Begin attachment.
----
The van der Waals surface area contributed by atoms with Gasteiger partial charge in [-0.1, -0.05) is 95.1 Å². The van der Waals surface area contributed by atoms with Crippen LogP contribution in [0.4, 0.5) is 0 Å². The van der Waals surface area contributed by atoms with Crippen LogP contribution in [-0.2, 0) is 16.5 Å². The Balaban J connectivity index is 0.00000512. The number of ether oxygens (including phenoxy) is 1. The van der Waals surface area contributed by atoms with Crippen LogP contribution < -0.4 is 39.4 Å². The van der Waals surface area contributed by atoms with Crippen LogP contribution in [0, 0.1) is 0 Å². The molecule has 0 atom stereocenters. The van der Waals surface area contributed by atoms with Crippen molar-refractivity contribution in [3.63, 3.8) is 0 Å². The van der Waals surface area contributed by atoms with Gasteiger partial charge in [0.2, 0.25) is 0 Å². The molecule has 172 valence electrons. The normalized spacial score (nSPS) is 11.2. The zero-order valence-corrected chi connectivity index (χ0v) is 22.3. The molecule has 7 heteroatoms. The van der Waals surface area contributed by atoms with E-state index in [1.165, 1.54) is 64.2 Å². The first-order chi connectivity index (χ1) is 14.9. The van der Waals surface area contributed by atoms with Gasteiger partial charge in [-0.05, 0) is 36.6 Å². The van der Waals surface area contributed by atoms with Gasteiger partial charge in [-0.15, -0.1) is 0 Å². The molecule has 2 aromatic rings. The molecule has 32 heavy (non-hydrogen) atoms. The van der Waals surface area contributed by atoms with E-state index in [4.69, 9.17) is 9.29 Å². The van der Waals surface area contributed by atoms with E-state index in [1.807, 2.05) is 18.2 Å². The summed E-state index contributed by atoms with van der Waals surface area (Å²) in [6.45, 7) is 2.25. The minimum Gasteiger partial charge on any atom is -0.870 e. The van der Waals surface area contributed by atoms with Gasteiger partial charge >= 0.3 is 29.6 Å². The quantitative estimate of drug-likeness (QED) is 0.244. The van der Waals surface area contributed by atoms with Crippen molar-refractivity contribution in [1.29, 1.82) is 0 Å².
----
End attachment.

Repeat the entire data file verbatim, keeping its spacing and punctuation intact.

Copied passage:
The van der Waals surface area contributed by atoms with Gasteiger partial charge in [-0.1, -0.05) is 95.1 Å². The van der Waals surface area contributed by atoms with Crippen LogP contribution in [0.4, 0.5) is 0 Å². The van der Waals surface area contributed by atoms with Crippen LogP contribution in [-0.2, 0) is 16.5 Å². The Balaban J connectivity index is 0.00000512. The number of ether oxygens (including phenoxy) is 1. The van der Waals surface area contributed by atoms with Crippen LogP contribution < -0.4 is 39.4 Å². The van der Waals surface area contributed by atoms with Crippen LogP contribution in [0, 0.1) is 0 Å². The molecule has 0 atom stereocenters. The van der Waals surface area contributed by atoms with Crippen molar-refractivity contribution in [3.63, 3.8) is 0 Å². The van der Waals surface area contributed by atoms with Gasteiger partial charge in [0.2, 0.25) is 0 Å². The molecule has 172 valence electrons. The normalized spacial score (nSPS) is 11.2. The zero-order valence-corrected chi connectivity index (χ0v) is 22.3. The molecule has 7 heteroatoms. The van der Waals surface area contributed by atoms with E-state index in [1.165, 1.54) is 64.2 Å². The first-order chi connectivity index (χ1) is 14.9. The van der Waals surface area contributed by atoms with Gasteiger partial charge in [-0.05, 0) is 36.6 Å². The van der Waals surface area contributed by atoms with Gasteiger partial charge in [-0.15, -0.1) is 0 Å². The molecule has 2 aromatic rings. The molecule has 32 heavy (non-hydrogen) atoms. The van der Waals surface area contributed by atoms with E-state index in [4.69, 9.17) is 9.29 Å². The van der Waals surface area contributed by atoms with E-state index in [1.807, 2.05) is 18.2 Å². The summed E-state index contributed by atoms with van der Waals surface area (Å²) in [6.45, 7) is 2.25. The minimum Gasteiger partial charge on any atom is -0.870 e. The van der Waals surface area contributed by atoms with Gasteiger partial charge >= 0.3 is 29.6 Å². The quantitative estimate of drug-likeness (QED) is 0.244. The van der Waals surface area contributed by atoms with Crippen molar-refractivity contribution in [1.29, 1.82) is 0 Å².